Eritreans experienced forced labor under compulsory national service

Eritreans experienced forced labor under compulsory national service

Eritreans experienced forced labor under compulsory national service

Eritreans experienced forced labor under compulsory national service

Eritrea’s policy of indefinite national service, which includes civil service and military service for the “furtherance of national development,” was recently investigated by a U.N. independent human rights investigator. The resulting report found torture, inhumane or degrading treatment, sexual and gender-based violence, forced labor and abusive conditions were regularly experienced by Eritreans during their compulsory national service.

No rule of law, no checks and balances and no constraints on power

Eritrea has long been considered one of the world’s most repressive countries by human rights groups, mainly due to the policies of President Isaias Afwerki who has never held an election since independence from Ethiopia. President Afwerki’s policy of indefinite national servitude has led to a steady stream of refugees seeking asylum from atrocities committed under this policy.

U.N. investigator Mohamed Babiker said witnesses reported-

“Eritrean conscripts continued to be forced to participate in national/military service under threat of severe punishment to themselves and their families,”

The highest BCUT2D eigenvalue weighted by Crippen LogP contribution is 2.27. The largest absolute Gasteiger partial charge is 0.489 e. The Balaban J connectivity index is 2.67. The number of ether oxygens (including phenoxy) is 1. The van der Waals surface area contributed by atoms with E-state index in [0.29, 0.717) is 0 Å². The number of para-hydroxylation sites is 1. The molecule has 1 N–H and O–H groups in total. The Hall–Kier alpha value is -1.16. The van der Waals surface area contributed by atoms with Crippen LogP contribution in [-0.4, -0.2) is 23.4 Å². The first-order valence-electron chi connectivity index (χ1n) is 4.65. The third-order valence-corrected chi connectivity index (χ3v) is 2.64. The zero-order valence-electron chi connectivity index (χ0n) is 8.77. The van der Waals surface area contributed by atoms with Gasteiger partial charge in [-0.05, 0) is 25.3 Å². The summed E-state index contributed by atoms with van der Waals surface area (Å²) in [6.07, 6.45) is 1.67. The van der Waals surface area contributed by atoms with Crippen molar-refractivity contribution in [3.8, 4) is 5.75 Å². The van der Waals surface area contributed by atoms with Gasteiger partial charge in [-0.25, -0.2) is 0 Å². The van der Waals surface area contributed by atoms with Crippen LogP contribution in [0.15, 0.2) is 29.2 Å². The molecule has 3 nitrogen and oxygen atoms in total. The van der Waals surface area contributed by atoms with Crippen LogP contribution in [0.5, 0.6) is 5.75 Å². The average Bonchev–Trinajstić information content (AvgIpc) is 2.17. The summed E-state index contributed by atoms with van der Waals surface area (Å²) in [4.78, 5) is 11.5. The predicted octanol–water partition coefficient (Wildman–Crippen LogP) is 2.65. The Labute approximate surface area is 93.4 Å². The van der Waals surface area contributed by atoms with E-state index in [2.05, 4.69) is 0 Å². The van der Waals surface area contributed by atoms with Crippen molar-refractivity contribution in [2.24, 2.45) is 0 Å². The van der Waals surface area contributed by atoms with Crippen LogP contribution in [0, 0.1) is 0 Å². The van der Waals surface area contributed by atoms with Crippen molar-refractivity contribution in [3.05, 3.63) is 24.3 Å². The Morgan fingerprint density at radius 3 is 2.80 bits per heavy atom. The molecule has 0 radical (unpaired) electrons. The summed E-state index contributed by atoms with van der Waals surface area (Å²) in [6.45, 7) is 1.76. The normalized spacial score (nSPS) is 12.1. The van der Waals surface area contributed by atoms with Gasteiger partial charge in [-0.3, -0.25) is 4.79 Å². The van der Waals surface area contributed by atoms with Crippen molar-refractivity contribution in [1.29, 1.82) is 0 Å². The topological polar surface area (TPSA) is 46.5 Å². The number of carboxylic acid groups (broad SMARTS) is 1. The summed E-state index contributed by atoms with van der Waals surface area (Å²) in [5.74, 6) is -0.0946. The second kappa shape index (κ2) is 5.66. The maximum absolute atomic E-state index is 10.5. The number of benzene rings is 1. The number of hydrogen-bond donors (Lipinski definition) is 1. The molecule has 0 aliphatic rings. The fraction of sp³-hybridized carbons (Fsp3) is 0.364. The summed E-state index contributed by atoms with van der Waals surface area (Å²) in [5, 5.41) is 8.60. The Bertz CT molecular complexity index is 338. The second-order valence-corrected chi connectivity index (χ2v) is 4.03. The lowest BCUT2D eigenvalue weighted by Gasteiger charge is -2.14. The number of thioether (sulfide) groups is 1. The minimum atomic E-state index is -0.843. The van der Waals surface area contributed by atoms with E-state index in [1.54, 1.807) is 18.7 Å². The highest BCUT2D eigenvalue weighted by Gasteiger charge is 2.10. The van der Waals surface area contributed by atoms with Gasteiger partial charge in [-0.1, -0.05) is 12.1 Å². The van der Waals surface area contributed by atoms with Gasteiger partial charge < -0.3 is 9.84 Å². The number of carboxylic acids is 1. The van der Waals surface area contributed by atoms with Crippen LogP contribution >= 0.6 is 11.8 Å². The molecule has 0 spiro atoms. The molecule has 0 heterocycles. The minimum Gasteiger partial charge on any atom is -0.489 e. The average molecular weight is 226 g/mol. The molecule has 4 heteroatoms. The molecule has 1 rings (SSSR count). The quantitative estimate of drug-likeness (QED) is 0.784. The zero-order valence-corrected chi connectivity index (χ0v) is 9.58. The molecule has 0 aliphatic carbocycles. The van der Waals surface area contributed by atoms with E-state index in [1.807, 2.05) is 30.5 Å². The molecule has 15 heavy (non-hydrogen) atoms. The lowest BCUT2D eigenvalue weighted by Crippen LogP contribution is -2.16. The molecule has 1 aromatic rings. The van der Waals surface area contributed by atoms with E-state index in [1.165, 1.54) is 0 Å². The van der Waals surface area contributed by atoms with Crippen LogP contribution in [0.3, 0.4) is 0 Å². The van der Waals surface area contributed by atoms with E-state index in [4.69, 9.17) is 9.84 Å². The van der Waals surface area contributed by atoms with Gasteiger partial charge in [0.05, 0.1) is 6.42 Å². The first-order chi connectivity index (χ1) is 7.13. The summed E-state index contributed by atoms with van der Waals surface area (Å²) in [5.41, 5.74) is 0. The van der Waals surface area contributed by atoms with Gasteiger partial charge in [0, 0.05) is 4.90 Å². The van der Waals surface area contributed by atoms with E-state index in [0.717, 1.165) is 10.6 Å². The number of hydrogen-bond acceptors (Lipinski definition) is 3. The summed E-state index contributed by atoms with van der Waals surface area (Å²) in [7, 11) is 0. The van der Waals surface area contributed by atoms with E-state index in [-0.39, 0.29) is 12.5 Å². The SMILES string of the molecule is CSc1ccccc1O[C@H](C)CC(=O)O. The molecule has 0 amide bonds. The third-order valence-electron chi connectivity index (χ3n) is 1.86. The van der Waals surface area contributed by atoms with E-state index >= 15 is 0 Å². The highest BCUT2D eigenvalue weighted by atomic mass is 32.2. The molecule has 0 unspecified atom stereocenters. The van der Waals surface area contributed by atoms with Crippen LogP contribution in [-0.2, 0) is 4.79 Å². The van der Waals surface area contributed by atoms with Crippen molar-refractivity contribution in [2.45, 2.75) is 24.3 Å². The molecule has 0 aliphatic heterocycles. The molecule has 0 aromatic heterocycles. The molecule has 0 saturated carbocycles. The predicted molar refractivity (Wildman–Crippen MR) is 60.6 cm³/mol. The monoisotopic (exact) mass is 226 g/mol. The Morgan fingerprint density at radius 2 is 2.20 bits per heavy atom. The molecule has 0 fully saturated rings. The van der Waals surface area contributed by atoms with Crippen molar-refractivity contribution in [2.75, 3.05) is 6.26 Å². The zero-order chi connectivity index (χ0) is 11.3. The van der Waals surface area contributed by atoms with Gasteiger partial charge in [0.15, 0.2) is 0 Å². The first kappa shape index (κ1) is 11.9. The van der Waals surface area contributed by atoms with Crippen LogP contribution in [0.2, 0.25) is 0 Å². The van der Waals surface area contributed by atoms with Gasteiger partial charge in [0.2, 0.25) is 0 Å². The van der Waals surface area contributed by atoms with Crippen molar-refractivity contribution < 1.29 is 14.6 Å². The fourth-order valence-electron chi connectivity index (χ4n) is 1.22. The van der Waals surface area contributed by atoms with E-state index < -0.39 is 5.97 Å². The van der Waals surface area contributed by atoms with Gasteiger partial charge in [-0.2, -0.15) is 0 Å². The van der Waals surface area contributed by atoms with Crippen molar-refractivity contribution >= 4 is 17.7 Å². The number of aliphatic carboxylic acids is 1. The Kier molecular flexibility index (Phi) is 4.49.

According to refugees, in order to ensure this indefinite service requirement, the government evicts families from their homes. This includes turning out children, pregnant women and older persons, locking their belongings up in their house and confiscating their livestock, leaving families homeless and destitute. This type of treatment fits the definition of forced labor and modern slavery as families are left with no real choice but to comply with the repressive policy.

Conscientious objection to forced military service leads to disappearance and torture

As part of the investigation Babiker also identified a surge in forced recruitment of Eritreans into the military and an increase in the use and extremity of the coercive practices used to force citizens into military action. Conscientious objection is illegal, so those trying to escape forced conscription are subjected to arbitrary detention in highly punitive conditions as well as enforced disappearance and torture.

Babiker said –

“Interviews with Eritrean asylum-seekers and refugees point to indefinite national service as the main driver of people leaving Eritrea.”

The national service program was put in place to bolster national development but is clearly having the opposite effect. By forcing young people to leave the country to escape this inhumane forced labor policy it also leaves them vulnerable to human trafficking as they migrate to find safety. This brutal program of forced military service and forced labor under threat of harm and torture to individuals and families needs to end.